Come Monday, all drivers who casually drives through roads as if they own it will have to face a new reality – that they don’t really own the roads. LTA has decided to show them who’s daddy by erecting more ERP gantries along 5 roads that used to be crowded; and these start working this coming Monday. While most seem to be resigned to it, the silver lining is that it’d only last for about an hour, and as one delighted driver puts it – he drives out 15 minutes before the gantry starts.

Well, I guess he forgot that now everyone who drives past that gantry will start 30 minutes or more before it starts and traffic may just start crawling before the gantry starts operating. This is a good reason for LTA to extend the hours, isn’t it?

How about those whose business may be affected by the gantries? Well, I guess the general feel is that it’s just too bad for them. Meanwhile, for all drivers out there, this is dedicated to you. =)

It will be a Monday with an extra helping of blues tomorrow when five new Electronic Road Pricing (ERP) gantries get up and running.

Residents and shopkeepers in Geylang Bahru, Kallang Bahru, Upper Boon Keng Road, Upper Bukit Timah Road and Toa Payoh Lorong 6 are griping about having to live with a gantry on their doorstep. The five gantries will be turned on for either half an hour or an hour each morning – from 8am to 8.30am or 9am.

But most plan to pay the price – $1 in the mornings – for now.

Most of the 250 residents and shopkeepers The Sunday Times spoke to in the five residential areas say they will take a wait-and-see approach.

Only one-fifth plan to change their routine, like leaving home at a different time, finding an alternative route or switching to public transport.

But a check by The Sunday Times reveals only one ‘escape’ route in Bukit Timah which requires a lengthy detour. Property agency ERA Realty, which is located in Toa Payoh Lorong 5, has found a way to cope with the ERP: by letting employees report for work 15 minutes later, at 9.15am.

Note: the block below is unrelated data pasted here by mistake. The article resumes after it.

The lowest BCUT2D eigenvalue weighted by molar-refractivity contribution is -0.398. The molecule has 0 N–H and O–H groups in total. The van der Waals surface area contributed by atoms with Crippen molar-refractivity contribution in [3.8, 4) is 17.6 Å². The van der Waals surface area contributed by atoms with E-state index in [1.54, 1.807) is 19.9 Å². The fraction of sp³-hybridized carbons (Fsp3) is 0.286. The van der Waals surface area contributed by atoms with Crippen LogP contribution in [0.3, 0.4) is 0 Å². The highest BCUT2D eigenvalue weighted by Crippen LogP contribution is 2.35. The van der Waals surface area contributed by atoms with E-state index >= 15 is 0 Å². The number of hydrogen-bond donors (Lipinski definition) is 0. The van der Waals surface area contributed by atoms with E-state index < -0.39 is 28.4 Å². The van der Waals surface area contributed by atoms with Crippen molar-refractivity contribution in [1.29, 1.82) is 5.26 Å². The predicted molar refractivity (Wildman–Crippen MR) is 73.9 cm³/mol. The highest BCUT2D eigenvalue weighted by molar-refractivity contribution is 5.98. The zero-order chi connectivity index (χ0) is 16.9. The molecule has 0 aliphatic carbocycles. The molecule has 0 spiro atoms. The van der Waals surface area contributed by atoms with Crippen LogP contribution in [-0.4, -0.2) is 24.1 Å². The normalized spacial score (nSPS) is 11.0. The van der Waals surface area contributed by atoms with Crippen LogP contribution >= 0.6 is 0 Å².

‘It’s a win-win situation,’ said its president, Mr Jack Chua, 48. ‘If you’re good to the staff, they will be good to the company. Besides, 15 minutes will not make a big difference to productivity.’

But those who need to get to work at the usual time say they are left with little choice.

‘Giving up the car is not an option. Upper Bukit Timah is quite secluded and there aren’t many public transport options,’ said Ms Angela Chng, 26, a public relations executive who lives in Hume Avenue and works in Tanjong Pagar.

Some, like Mr Erh Kah Heng, 30, are unwilling to break an old habit.

‘I’ve been driving for five to six years. It’s hard to go back to taking the bus or MRT,’ said the manager who lives in Bukit Timah and works in Orchard.

ERP, introduced in 1998, aims to control congestion by charging drivers for the use of busy roads and getting them to use public transport.

Despite the chorus of complaints, most concede that the rates and duration of the ERP in the five new areas aren’t too hard to swallow.

‘I was worried at first but after I found out that it was only for half an hour in the morning, I felt more relieved,’ said Mr Chua Soon Tin, 39, a salesman and resident of Upper Boon Keng Road. He escapes paying ERP charges because he drives to work in Woodlands at 7.45am every day.

The announcement of the new ERP gantries was made in January. The Land Transport Authority had initially planned to charge for a longer time – from 7.30am to 9.30am – but changed its mind after reviewing traffic conditions on the affected roads and ‘assessed that charging is needed for a shorter time’, said a spokesman.

Still, that is no consolation for provision shop owner Tay Wee Teck, 50, in Geylang Bahru.

‘With so many gantries in the same area, it feels like a cage. My business is affected because many people don’t want to come here any more if they have to pay just to get here,’ he said.

He plans to start his day later, opening his shop at 9am instead of 8am.

Three of the five gantries – in Geylang Bahru, Kallang Bahru and Upper Boon Keng Road – are in close proximity to one another and serve as an outer cordon around the city.

Hawkers at a wet market in Toa Payoh Lorong 8 – which will now fall within the road-pricing zone – feel that the ERP will spell reduced business.

The wet market’s busiest period is between 8am and 10am. With the new ERP kicking in between 8am and 9am, customers from neighbouring estates will not shop there any more, they said.

‘People will stop coming if they have to pay when they enter this area, especially now with prices of essential goods going up,’ said Mr Chan Ah Leh, 60, owner of a dried goods store at the market.

He, like his fellow hawkers, are adopting a wait-and-see attitude before making any changes to their businesses.

But not all are feeling gloomy about the new gantries.

Some residents welcome the new additions, saying they will ease the choked streets in their neighbourhood.

Said Toa Payoh resident K.A.W. Haja, 55, a manager: ‘I’m happy because Toa Payoh will now be clear.’

Additional reporting by Chen Meiyue, Aw Cheng Wei and Alex Liam

dawntan@sph.com.sg

Article obtained from straitstimes.com on 6th April 2008 –



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